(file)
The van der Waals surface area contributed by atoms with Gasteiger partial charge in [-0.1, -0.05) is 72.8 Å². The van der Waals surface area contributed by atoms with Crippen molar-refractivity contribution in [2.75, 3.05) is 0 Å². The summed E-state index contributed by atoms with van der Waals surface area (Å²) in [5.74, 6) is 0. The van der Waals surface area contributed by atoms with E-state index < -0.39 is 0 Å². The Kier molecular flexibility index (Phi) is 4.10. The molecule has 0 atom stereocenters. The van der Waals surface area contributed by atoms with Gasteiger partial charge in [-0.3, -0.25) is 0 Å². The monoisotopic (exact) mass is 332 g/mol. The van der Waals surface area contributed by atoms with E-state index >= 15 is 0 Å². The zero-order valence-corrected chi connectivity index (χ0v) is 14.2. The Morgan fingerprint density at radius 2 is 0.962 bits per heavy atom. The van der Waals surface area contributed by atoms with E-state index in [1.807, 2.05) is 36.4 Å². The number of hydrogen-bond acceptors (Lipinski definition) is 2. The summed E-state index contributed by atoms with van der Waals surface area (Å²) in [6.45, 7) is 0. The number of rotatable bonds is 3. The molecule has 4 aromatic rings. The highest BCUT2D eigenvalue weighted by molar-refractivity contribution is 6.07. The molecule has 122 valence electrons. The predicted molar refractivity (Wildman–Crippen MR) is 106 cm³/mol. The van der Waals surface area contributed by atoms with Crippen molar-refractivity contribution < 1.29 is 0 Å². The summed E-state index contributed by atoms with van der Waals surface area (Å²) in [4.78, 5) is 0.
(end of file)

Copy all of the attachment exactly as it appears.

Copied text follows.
The van der Waals surface area contributed by atoms with Gasteiger partial charge in [-0.1, -0.05) is 72.8 Å². The van der Waals surface area contributed by atoms with Crippen molar-refractivity contribution in [2.75, 3.05) is 0 Å². The summed E-state index contributed by atoms with van der Waals surface area (Å²) in [5.74, 6) is 0. The van der Waals surface area contributed by atoms with E-state index < -0.39 is 0 Å². The Kier molecular flexibility index (Phi) is 4.10. The molecule has 0 atom stereocenters. The van der Waals surface area contributed by atoms with Gasteiger partial charge in [-0.3, -0.25) is 0 Å². The monoisotopic (exact) mass is 332 g/mol. The van der Waals surface area contributed by atoms with E-state index >= 15 is 0 Å². The zero-order valence-corrected chi connectivity index (χ0v) is 14.2. The Morgan fingerprint density at radius 2 is 0.962 bits per heavy atom. The van der Waals surface area contributed by atoms with E-state index in [1.807, 2.05) is 36.4 Å². The number of hydrogen-bond acceptors (Lipinski definition) is 2. The summed E-state index contributed by atoms with van der Waals surface area (Å²) in [6.45, 7) is 0. The number of rotatable bonds is 3. The molecule has 4 aromatic rings. The highest BCUT2D eigenvalue weighted by molar-refractivity contribution is 6.07. The molecule has 122 valence electrons. The predicted molar refractivity (Wildman–Crippen MR) is 106 cm³/mol. The van der Waals surface area contributed by atoms with Crippen molar-refractivity contribution < 1.29 is 0 Å². The summed E-state index contributed by atoms with van der Waals surface area (Å²) in [4.78, 5) is 0.